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Jeffrey Simpson: What Canada's missing about Keystone

Columnist takes reader questions at noon ET on the pipeline decision

  • Hi, we're here today with columnist Jeffrey Simpson to discuss the Keystone XL pipeline, an oil story that has become a giant political and environmental issue on both sides of the Canada-U.S. border. The Harper government has portrayed the White House's deferral of a ruling on the pipeline as a purely political decision, he wrote in his latest column, but "there are broader lessons from the Keystone affair that the Canadian and Alberta governments, and the oil industry, appear to have ignored."

    Please start submitting your questions now. Jeffrey will be online at noon ET to begin the discussion.

    Please note: hitting "enter" will submit your question.
  • Hi everyone, thanks for joining. Our first question for Jeffrey: if you had to guess, do you think this pipeline will ultimately be approved in some form?
  • Yes, the pipeline will be approved in due course. Yesterday's decision by the Nebraska governor and both senators, one Republican and one Democratic, removes a major local impediment. They changed their position because Trans-Canada agreed to shift the line away from an environmentally sensitive areas, which raises the question why TCP didn't didn't do that a long time ago. It will also be approved because the US remains "addicted to oil," (a phrase from various U.s. presidents). The pipeline has the support of the trade unions because of short-term jobs, the Republican Party, big business. TCP and the Canadian oil inudstry has also spent untold millions on lobbyists in Washington. Against this, the environmental movement will lose. But the president will definitely want to push this beyond the next election lest he further disappoint the environmental movement whose members in large numbers supported his election so eagerly.
  • Next question is from "ST"...
  • How will this affect Harper's position towards the environmental movement? Will he begin to acknowledge it, or will he attempt to surveil, destroy, and discredit them?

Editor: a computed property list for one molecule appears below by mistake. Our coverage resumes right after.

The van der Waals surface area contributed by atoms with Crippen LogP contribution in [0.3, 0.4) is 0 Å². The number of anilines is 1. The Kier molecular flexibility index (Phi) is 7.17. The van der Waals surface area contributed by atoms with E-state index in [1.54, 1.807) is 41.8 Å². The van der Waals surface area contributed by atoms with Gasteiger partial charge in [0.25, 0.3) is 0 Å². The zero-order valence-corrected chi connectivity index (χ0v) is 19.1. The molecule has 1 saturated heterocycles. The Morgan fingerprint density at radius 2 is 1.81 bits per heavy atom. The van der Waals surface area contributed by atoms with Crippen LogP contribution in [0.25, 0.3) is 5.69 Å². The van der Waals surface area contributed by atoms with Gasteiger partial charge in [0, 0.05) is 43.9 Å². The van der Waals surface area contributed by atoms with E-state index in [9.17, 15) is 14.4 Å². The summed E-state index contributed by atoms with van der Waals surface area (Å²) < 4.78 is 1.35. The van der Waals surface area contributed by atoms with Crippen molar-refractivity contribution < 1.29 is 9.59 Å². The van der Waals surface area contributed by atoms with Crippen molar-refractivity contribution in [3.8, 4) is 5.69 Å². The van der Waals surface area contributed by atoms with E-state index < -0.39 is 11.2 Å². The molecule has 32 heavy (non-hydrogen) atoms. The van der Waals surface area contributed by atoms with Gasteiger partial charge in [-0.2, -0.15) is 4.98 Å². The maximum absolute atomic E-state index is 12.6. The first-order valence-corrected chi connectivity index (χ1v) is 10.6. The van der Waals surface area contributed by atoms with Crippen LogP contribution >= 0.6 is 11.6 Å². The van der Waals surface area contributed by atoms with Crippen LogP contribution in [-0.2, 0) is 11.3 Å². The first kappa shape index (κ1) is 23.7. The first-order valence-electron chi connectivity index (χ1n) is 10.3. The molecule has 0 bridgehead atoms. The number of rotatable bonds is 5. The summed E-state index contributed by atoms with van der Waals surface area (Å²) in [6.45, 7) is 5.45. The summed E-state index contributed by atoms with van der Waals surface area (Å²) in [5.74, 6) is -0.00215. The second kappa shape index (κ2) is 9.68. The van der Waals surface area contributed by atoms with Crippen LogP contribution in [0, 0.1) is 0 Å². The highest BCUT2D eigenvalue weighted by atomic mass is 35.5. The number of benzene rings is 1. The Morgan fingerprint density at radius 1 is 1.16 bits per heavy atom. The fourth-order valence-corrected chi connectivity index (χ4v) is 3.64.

• ST: To be blunt, Mr. Harper doesn't care a whit for the environmental "movement." Its supporters are not part of his core group of supporters. That he has never once given an entire speech about climate change on Canadian oil during six years as prime minister speaks volumes.
  • Jeffrey, we met last year and discussed other potential solutions to improve the greenhouse gas emissions from the oil sands (as I outlined in my book, World's Greenest Oil), in which taxation policy would reward oil sands companies with low GHG emissions an punish those with high GHG. At that time there was little interest from either Federal or Provincial politicians, who supported the (not relevant) argument of "ethical oil". Two questions. First, do you think the "ethical oil" argument is now dead? Secondly, do you think that either level of government will consider changes in taxation (or royalty) policy to address GHG issues?
  • Peter: I remember our interesting conversations. On the first matter, the "ethical oil" absurdity is most assuredly not dead politically. It lives in the speeches and rhetoric of Harper ministers. Read their lips. The "ethical oil" industry is one of the greatest perversion of the word "ethical" I have ever heard. Ethics is the study of morals, the difference between right and wrong, and the great philosophers through the ages have been preoccupied with what constitutes the good society. Ethical considerations in secular and religious philosophy are about striving for something better. What the right-wing fringers who dreamed up this argument are suggesting is that Canada use as its moral compass regimes such as the one we just heloped overthrow in Libya. It is the first time in Canadian history where we are being invited to take comfort from being better than autocracies, dictatorships, thugocracies and other ugly political regimes. In other words, if you lower the standard of comparison far enough, almost anything we do will be ethical. On the second point raised in your book, I see no evidence alas that the Alberta and federal Conservative governments are interested in using any economic tools to deal with the emissions problems -- be it taxes or markets -- without which we will continue miserably to fail to reduce GHG emissions. The governments do not take climate change seriously, and are fearful of doing anything to upset the golden revenue goose that is the oil industry.
    by Jeffrey Simpson edited by Lara Pingue 11/16/2011 5:18:12 PM
  • Does the broader national interest of employment, vastly increased royalties and taxes ever outweigh the local interests of a minority of Canadians living along the route? Does their desire to landlock our most valuable global commodity trump the very tangible economic benefits to Canadians from BC to Ontario and beyond?